Midas once prowled the election offices at the Las Animas County courthouse in Trinidad, greeting voters who arrived to drop off their ballots.
Midas’ owner, election judge Karen Fabec, is back at the courthouse but without her 14-year-old Persian cat at her side. Midas died in in August.
Fabec could hardly talk about her beloved pet without choking up so Secretary of State Wayne Williams moved on, thanking her and fellow election judge Julie Abyeta for their service.
“We’re dependent on election judges,” he said, during his visit Friday with Las Animas County Clerk Peach Vigil.
These are tough times in Las Animas County, the largest county in the state at 4,749 square miles. Faced with financial woes, county services have been from cut from five days a week to three. Residents aren’t happy that they can’t handle their business, including motor vehicle registrations and marriage licenses, on Thursdays and Fridays so the clerk staffers hear about it when they are open Monday, Tuesday and Wednesday, Vigil said.
Because of Tuesday’s election, the clerk’s elections operation has been open since Monday, when counties were required to open their voter service and polling centers, which allows residents to vote in person, register and such.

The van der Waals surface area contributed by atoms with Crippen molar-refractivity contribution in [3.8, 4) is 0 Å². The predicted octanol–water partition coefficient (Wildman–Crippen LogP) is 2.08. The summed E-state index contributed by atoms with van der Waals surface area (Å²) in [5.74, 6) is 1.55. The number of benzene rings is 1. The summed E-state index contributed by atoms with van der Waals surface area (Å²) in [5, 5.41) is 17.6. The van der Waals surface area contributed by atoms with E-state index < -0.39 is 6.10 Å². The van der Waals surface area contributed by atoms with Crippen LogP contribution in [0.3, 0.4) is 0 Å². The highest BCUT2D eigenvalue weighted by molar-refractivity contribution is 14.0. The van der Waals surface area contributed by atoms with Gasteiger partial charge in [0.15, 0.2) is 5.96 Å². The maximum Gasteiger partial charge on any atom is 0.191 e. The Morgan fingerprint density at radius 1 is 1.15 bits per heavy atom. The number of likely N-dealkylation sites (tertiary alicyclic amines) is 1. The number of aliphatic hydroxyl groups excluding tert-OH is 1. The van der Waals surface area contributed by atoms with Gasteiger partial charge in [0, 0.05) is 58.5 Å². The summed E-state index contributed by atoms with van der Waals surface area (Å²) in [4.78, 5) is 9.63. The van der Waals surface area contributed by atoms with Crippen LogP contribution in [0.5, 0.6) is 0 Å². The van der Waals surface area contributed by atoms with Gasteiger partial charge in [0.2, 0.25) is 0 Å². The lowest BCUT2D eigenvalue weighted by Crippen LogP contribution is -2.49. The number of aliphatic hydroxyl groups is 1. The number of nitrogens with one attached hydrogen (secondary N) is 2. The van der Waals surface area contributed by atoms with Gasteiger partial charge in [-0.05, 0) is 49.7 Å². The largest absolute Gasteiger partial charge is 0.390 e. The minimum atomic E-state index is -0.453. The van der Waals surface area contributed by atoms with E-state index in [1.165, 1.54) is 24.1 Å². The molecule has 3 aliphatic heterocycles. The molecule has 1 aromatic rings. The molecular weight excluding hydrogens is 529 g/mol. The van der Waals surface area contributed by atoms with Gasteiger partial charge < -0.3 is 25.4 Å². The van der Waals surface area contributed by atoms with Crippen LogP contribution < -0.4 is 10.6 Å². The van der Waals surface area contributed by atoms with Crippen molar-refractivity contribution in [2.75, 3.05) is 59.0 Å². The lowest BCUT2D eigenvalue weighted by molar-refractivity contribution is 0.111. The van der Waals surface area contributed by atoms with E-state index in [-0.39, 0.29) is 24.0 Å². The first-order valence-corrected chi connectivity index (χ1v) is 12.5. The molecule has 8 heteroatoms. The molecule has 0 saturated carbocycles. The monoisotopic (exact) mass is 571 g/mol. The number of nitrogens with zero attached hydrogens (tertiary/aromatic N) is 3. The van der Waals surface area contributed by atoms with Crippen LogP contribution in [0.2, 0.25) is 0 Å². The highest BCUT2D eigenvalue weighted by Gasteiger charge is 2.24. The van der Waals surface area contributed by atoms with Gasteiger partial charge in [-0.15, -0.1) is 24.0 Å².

“I don’t have a choice. It’s the law,” Vigil said.
Las Animas County voters defeated a measure in 2014 to “de Bruce,” as it is known, which would allow the county to keep more of its property tax revenues. The next year, 59 percent of the residents voted against a sales tax increase, according to the Trinidad Chronicle-News. A mill-levy question failed last year.
This year voters will again be asked whether to allow the county to de-Bruce, and to approve a sales tax increase. Vigil supports the measures and noted that the sales tax would also come from visitors from New Mexico, just across the county line, and other Interstate 25 travelers through Trinidad.
Also on the ballot are school issues and races for the Trinidad City Council. Williams met one of the council candidates, Anthony “Tony” Mattorana, when he and Vigil had breakfast at the candidate’s restaurant, Tony’s Diner.
Given Trinidad’s history, it’s no surprise that the menu included Mexican food and Italian meats.
After the visit, Fabec raved about Williams’ visit — and was thrilled that his office wanted pictures of the cat.
“I loved the secretary. He’s so cool. He’s one of those people you feel you can talk with,” she said. “He’s not all suited up.”